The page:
Used a 1/4" reveal on the inside mat most of the time back then but we usually use 3/16" reveal now.
 
Last edited:

nikodeumus

MGF, Master Grumble Framer
Joined
Apr 21, 2015
Messages
699
I want a 1/8" reveal but it's wider on the top than the bottom, and the bottom is narrower at one end than the other.
This makes me think that the opening isn't square, but rather skewed or lopsided.
Do you have a square to check that?
It could mean that the rail the cutter head is on isn't aligned parallel with the fence or guide that the mat edge is resting on?
 

nikodeumus

MGF, Master Grumble Framer
Joined
Apr 21, 2015
Messages
699
This makes me think that the opening isn't square, but rather skewed or lopsided.
Do you have a square to check that?
It could mean that the rail the cutter head is on isn't aligned parallel with the fence or guide that the mat edge is resting on?
If this were the problem both top and bottom mat openings could be out a bit, but when stacked together the difference is even more noticeable.

To reiterate someone else's post above (because I have done this wrong myself ): Be certain you are setting the stop guides on the top mat edges (on the bottom when upside down under the cutter) when making the second drop-out cut. When I first started using the stop guides I didn't realize this for the first half dozen attempts. :rolleyes:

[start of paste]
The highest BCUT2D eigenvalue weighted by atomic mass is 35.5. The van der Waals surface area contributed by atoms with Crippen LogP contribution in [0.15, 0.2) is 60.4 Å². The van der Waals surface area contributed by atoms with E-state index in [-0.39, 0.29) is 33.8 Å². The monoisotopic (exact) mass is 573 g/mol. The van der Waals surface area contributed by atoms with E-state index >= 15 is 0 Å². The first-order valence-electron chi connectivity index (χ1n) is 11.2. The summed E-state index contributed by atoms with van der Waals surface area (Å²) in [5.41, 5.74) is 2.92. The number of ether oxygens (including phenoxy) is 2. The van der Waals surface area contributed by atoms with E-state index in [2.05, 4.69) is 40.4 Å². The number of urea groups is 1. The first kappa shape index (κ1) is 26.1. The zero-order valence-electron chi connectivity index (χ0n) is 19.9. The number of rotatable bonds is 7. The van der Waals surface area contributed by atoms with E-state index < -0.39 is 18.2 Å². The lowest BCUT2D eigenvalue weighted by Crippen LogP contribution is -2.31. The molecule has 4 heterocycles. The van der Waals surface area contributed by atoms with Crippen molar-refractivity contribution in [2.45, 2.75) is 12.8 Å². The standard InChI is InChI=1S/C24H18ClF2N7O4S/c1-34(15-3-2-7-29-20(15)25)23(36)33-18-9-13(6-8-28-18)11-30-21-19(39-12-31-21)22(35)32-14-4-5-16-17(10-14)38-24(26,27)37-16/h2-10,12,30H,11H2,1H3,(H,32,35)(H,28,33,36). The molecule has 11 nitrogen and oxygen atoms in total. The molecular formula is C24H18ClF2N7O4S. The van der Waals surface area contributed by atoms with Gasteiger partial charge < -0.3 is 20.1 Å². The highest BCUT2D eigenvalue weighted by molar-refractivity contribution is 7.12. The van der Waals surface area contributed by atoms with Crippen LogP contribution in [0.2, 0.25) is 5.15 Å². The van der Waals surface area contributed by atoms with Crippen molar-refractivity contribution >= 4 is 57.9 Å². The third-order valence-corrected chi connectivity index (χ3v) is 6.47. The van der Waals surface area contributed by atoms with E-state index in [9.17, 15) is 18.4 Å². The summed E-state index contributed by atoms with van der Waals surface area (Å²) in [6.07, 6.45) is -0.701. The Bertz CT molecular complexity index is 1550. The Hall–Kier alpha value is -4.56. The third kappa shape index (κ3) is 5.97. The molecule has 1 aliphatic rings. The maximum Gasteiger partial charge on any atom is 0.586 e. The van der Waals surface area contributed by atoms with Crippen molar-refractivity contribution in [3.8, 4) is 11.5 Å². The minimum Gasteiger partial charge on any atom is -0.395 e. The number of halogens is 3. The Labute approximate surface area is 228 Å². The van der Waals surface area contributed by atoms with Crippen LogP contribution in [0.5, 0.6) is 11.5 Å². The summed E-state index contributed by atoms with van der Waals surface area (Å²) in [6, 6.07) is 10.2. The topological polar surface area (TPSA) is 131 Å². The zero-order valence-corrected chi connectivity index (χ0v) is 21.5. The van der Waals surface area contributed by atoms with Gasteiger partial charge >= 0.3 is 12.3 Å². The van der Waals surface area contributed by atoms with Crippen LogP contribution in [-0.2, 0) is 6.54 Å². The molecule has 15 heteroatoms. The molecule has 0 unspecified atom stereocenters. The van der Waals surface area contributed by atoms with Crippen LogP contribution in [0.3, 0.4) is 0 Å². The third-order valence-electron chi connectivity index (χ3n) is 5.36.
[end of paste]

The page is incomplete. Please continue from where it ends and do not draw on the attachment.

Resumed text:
Pat Murphey

SPFG, Supreme Picture Framing God
Joined
Nov 16, 2002
Messages
13,680
I always cut out blanks for double mats together (on top of one another) in my wall cutter, and put a pencil line on the back to maintain orientation of the identical blanks. No worries about consistent reveal and solid support for points when fitting. Easy peasy!
 
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prospero

SPFG, Supreme Picture Framing God
Joined
Jul 16, 2007
Messages
19,279
The first thing that you should check is whether the cutter bar and guide bar are exactly parallel.
1/8" is a small reveal and the narrower the reveal, the more any variations will show.
I'll work in metric.....
If an 10mm reveal runs off to 11mm you probably won't notice. A 3mm reveal running to 4mm will
visually leap out. If the bars are not perfectly parallel then you will not cut a good double mount.

The longer the cut, the more the divergence will be apparent. Check it by cutting a piece (long) of scrap
and measure it at both ends. If there is any difference then your guide bar has gone out of true. 😉